It is getting late and my husband is in the kitchen making preparations for our street’s first block party tomorrow. He is the trained chef, I am not, and I am grateful that he is here for a visit from the vineyard in CA because I have needed his help dearly in the last few weeks. As much as I love the summer, and I love my garden, this time of the year is always very hard for me physically here in the NW, especially with little physical help available to me, but this has been the best summer I’ve had in many years so I am not complaining.
Random Arts & Crafts ProgressStandard
In the garden there are a few special blooms to share right now. One is the first bloom I’ve seen on an unusual plant in our collection while the other is purely a sentimental bloom from a pass-along I purchased seeds for at a museum in Los Angeles.
This is the only bloom on the Crinodendron hookerianum (aka Chilean Lantern Tree) in the backyard and it is our first. This is a shrub I planted 2 or 3 years ago and I’d forgotten about since it nearly dies every winter but then it springs back to life just in time for winter to slam it down hard again so it’s easy to miss in the mess. Maybe we’ve turned the corner on those days though since there are more blooms to come; they just haven’t reached maturity yet. I like what I see though.
The other bloom I wanted to post is on a hollyhock in my garden, single and white, planted from seeds I purchased at Frank Lloyd Wright’s Hollyhock House in Los Angeles. The plant itself is pretty roughed up with rust, but I just couldn’t yank it out. It is one of those sentimental things for me, reminding me of a time not that long ago when I was well enough to work, albeit briefly, doing something I’d studied for, and which I loved a great deal.
Back when I worked at The Gordon House I applied for one of the small scholarships offered by the Frank Lloyd Wright Conservancy in Chicago to attend an annual Frank Lloyd Wright Conservancy Conference and I was granted that dream. It is a city I have visited many times now, both before and after, but that visit was very special since I attended many events and I saw the interiors of homes that very few members of the public are ever allowed to see. I also met Dion Neutra in his home in Silver Lake—the son of the architect Richard Neutra—and he was a really kind man who inspired me with his humility and kindness.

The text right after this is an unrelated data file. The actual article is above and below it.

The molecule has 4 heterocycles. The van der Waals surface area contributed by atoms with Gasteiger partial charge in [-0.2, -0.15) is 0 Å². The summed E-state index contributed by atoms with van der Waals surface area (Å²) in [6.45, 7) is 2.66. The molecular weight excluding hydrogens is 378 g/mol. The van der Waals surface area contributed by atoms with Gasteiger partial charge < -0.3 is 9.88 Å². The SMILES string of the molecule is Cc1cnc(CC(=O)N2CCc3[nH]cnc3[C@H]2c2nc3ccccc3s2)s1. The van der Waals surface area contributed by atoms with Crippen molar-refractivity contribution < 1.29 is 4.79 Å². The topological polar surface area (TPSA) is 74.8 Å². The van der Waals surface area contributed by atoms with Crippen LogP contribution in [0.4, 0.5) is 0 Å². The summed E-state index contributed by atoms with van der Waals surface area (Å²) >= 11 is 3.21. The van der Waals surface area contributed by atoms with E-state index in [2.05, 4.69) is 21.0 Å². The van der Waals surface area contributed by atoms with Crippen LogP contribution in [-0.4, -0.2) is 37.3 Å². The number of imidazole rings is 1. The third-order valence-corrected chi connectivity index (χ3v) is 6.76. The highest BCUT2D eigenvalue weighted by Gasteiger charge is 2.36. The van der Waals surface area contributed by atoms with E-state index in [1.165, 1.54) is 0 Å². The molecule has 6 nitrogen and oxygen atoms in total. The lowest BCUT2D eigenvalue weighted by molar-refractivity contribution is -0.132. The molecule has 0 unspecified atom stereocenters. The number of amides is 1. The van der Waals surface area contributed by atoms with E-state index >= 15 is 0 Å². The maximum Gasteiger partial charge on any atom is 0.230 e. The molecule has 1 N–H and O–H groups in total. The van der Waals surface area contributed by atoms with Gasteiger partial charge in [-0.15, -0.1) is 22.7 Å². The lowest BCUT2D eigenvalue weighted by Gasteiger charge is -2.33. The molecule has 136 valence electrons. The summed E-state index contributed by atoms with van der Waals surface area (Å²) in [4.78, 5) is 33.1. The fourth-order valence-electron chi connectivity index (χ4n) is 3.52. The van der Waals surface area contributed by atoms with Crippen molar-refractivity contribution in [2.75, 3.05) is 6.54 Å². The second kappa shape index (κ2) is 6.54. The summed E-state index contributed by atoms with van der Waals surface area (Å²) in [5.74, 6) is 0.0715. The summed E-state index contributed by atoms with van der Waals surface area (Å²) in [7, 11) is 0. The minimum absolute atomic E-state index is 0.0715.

At night, after the conference tours, I’d wander off by myself to Pasadena for their annual Craftsmen Weekend with events organized around the designs of Greene & Greene. I was experiencing the best of both worlds in my mind, and I even skipped a party with Hollywood producer Joel Silver so that I could spend an evening dining at the Gamble House. I have never regretted that choice and I will always remember that event as well as the smashing party at the home once owned by Ernest Batchelder, a leading tile designer during the American Arts & Crafts Movement.
At that party I stayed late, wandering in circles around the property, between the house and the old artisan’s studio, lingering near the tiled fountain grotto at the far edge of the property in the back corner of the garden, and then finally in the kitchen, dining room, and living room with the magnificent fireplace. Eventually I spoke with the homeowner, a retired professor who’d spoken that day at my conference, and he was overjoyed that I was such a turncoat. I’d left Frank, and his cult, to spend an evening with someone else’s designs, and we both knew that I would live to tell about it.
This beaten up hollyhock is there to remind me now of my past and of my future, but mostly of my past and I am sad about that. Gardens are so often designed with such sentimental tales attached to their owner’s plant choices and this often drives those among us “nuts” when nothing makes sense in the design or is too disorganized for us to understand what the person was thinking or saying. There is often order to such gardens, but is is not often apparent, or it is written in a language that we do not understand, or were never intended to understand. These gardens are the most private, since they do not communicate to us, and are written in code. They are the gardens meant for only a few, sometimes only one, and I am beginning to think that we are folk gardeners creating outsider art as we call it in the art world. This just may not be what I want to communicate though and I have been spending a lot of time thinking over this recently.
Sometimes I really struggle with what my garden is saying, if it is saying anything at all to others. Writing this has elucidated a great deal to me though and I look forward now to thinking about it some more. All of this was also stirred up by my still not having spun together a name for the place, because this kind of a vision is really required and necessary at this point.
I guess it’s back to the midnight drawing board with the smoking panda up at the park above my house. That is unless they have banned graffiti from smoking too. Life is simply too short to make gardens so serious and staid.